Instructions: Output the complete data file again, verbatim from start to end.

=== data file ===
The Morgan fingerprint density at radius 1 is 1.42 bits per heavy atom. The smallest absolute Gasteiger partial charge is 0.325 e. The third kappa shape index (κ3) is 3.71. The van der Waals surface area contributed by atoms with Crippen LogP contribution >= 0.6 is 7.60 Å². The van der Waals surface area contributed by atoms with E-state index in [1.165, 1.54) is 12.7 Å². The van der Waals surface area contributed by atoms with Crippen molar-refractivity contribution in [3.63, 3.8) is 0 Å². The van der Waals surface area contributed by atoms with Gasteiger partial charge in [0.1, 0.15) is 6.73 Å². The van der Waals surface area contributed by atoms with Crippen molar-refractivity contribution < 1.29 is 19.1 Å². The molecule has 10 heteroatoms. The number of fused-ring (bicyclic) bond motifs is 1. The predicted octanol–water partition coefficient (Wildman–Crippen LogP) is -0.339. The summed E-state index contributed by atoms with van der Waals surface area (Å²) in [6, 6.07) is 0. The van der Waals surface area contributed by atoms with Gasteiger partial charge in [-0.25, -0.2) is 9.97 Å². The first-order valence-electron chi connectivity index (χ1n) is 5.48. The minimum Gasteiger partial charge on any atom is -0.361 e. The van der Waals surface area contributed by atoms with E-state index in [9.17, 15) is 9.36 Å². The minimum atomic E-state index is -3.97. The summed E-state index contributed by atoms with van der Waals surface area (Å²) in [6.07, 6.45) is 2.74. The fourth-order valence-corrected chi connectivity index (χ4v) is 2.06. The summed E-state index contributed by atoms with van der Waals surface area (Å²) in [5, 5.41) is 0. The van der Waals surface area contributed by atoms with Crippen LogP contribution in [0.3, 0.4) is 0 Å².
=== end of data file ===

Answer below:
The Morgan fingerprint density at radius 1 is 1.42 bits per heavy atom. The smallest absolute Gasteiger partial charge is 0.325 e. The third kappa shape index (κ3) is 3.71. The van der Waals surface area contributed by atoms with Crippen LogP contribution >= 0.6 is 7.60 Å². The van der Waals surface area contributed by atoms with E-state index in [1.165, 1.54) is 12.7 Å². The van der Waals surface area contributed by atoms with Crippen molar-refractivity contribution in [3.63, 3.8) is 0 Å². The van der Waals surface area contributed by atoms with Gasteiger partial charge in [0.1, 0.15) is 6.73 Å². The van der Waals surface area contributed by atoms with Crippen molar-refractivity contribution < 1.29 is 19.1 Å². The molecule has 10 heteroatoms. The number of fused-ring (bicyclic) bond motifs is 1. The predicted octanol–water partition coefficient (Wildman–Crippen LogP) is -0.339. The summed E-state index contributed by atoms with van der Waals surface area (Å²) in [6, 6.07) is 0. The van der Waals surface area contributed by atoms with Gasteiger partial charge in [-0.25, -0.2) is 9.97 Å². The first-order valence-electron chi connectivity index (χ1n) is 5.48. The minimum Gasteiger partial charge on any atom is -0.361 e. The van der Waals surface area contributed by atoms with E-state index in [9.17, 15) is 9.36 Å². The minimum atomic E-state index is -3.97. The summed E-state index contributed by atoms with van der Waals surface area (Å²) in [6.07, 6.45) is 2.74. The fourth-order valence-corrected chi connectivity index (χ4v) is 2.06. The summed E-state index contributed by atoms with van der Waals surface area (Å²) in [5, 5.41) is 0. The van der Waals surface area contributed by atoms with Crippen LogP contribution in [0.3, 0.4) is 0 Å².